Retailers Crank Up Promotions in June
There are increasing signs that the consumer may be becoming more skittish and starting to hunker down again.
That's not good when you consider that retail sales have been slipping for two months now.
One sign of the growing caution was an increase in the savings rate, which rose to 4.0 percent in May from 3.8 percent in April, the Commerce Department reported Monday. Savings increased to its highest level since September.
The savings came as incomes rose for the sixth time in seven months. That should have been enough to get households spending, but it did not.
Consumers are still unnerved by high levels of unemployment, tight credit and a slumping housing market.
The lack of spending may be hurting retailers. UBS specialty retail analyst Roxanne Meyer put out a research note that said that her store checks showed an increase in promotions. Of course, it's tough to know whether these sales were planned by retailers or if they were forced to discount in a desperate attempt to move inventory out the door.
But Meyer noted that Ann Taylor's Loft stores were cutting prices by 40 percent, which was surprising given a new collection of clothing had recently hit the store's racks. Also,J. Crewwas marking down a few newer items, according to Meyer.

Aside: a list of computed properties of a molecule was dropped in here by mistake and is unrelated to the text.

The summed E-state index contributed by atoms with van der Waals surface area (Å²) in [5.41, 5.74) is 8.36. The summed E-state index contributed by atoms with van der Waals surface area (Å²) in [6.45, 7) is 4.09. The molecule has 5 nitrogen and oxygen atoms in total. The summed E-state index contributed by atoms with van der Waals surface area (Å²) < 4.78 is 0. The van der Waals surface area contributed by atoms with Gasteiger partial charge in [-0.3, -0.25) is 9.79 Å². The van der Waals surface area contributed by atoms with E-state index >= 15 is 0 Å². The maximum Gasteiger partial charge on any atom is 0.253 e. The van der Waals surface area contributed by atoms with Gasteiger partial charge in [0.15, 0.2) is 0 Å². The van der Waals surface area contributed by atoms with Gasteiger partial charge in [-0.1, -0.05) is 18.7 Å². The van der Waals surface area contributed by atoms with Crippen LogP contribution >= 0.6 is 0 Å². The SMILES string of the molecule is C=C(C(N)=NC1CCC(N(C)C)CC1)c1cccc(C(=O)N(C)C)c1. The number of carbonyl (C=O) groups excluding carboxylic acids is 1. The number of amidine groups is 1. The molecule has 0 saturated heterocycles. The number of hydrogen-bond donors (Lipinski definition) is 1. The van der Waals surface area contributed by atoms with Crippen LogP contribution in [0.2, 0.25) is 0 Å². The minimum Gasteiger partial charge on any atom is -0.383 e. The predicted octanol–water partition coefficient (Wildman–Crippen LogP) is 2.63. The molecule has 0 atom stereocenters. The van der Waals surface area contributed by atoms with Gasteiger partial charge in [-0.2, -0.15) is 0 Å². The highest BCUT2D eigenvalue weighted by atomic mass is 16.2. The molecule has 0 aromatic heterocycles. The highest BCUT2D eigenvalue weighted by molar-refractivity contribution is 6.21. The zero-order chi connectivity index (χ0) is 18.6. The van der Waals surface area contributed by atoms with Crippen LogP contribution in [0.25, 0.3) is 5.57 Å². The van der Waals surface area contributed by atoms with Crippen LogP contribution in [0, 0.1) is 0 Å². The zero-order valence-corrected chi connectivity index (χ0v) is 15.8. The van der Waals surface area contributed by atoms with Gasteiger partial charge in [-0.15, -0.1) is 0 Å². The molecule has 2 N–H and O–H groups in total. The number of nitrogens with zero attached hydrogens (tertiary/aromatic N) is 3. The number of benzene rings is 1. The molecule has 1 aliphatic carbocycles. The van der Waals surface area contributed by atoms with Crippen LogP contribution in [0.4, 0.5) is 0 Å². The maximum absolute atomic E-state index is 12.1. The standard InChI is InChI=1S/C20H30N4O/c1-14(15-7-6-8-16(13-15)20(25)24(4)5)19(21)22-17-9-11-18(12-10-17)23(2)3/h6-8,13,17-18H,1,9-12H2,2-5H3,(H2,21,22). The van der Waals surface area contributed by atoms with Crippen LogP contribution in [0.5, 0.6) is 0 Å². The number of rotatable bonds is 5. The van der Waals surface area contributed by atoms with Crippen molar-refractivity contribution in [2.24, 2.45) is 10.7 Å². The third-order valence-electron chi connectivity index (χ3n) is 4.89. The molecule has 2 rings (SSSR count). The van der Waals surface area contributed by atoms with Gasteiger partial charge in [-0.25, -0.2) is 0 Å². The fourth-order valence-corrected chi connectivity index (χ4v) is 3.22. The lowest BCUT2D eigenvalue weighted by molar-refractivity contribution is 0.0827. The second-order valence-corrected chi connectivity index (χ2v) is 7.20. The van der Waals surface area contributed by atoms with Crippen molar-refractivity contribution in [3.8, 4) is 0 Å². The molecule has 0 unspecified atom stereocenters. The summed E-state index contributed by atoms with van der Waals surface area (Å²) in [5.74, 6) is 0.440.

Another troublesome sign is that the depth of the promotional cuts has deepened across the specialty retail sector compared with the same time last year. According to Meyer, there are more signs offering 60 percent off of men's apparel and 75 percent off of women's apparel as you travel from store to store. Meyer also observed some "redlines", or discounts off of previously discounted merchandise, which would bring the total price reduction to 60 percent off the original price.
Still, Meyer described the trends as choppy, with some retailers seeing strong store traffic and a decline in discounting from last year.
It's easy to assume that investors are worried about the prospects for retailers. Stocks in the sector continue to struggle. Shares ofJ.C. Penney, for example, hit a fresh 52-week low earlier today. The department store has been struggling to compete with rivals like Kohl's and Macy's , which have been performing better in this challenging climate.
Next week, investors will get a clearer picture of retail sales in June, when some chain-stores report their monthly sales. But the latest comments from companies likeNikeand Bed Bath & Beyondhave not been encouraging.
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